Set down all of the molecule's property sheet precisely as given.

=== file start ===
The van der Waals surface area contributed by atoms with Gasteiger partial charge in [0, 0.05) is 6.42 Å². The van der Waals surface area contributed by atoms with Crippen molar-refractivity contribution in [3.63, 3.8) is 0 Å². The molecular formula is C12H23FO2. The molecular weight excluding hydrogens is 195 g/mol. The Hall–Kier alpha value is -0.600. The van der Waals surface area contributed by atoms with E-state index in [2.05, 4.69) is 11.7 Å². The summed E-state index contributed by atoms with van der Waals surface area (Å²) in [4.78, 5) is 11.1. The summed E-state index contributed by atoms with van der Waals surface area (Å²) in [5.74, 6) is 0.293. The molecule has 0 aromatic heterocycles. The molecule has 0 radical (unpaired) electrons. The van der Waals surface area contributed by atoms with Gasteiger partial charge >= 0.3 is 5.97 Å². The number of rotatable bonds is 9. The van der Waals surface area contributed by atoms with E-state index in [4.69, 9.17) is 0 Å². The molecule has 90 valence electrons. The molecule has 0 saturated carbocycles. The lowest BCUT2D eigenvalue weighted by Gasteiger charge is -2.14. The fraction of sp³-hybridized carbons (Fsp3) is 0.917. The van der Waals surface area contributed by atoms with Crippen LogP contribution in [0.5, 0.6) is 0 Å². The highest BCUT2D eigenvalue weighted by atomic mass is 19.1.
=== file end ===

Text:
The van der Waals surface area contributed by atoms with Gasteiger partial charge in [0, 0.05) is 6.42 Å². The van der Waals surface area contributed by atoms with Crippen molar-refractivity contribution in [3.63, 3.8) is 0 Å². The molecular formula is C12H23FO2. The molecular weight excluding hydrogens is 195 g/mol. The Hall–Kier alpha value is -0.600. The van der Waals surface area contributed by atoms with E-state index in [2.05, 4.69) is 11.7 Å². The summed E-state index contributed by atoms with van der Waals surface area (Å²) in [4.78, 5) is 11.1. The summed E-state index contributed by atoms with van der Waals surface area (Å²) in [5.74, 6) is 0.293. The molecule has 0 aromatic heterocycles. The molecule has 0 radical (unpaired) electrons. The van der Waals surface area contributed by atoms with Gasteiger partial charge >= 0.3 is 5.97 Å². The number of rotatable bonds is 9. The van der Waals surface area contributed by atoms with E-state index in [4.69, 9.17) is 0 Å². The molecule has 90 valence electrons. The molecule has 0 saturated carbocycles. The lowest BCUT2D eigenvalue weighted by Gasteiger charge is -2.14. The fraction of sp³-hybridized carbons (Fsp3) is 0.917. The van der Waals surface area contributed by atoms with Crippen LogP contribution in [0.5, 0.6) is 0 Å². The highest BCUT2D eigenvalue weighted by atomic mass is 19.1.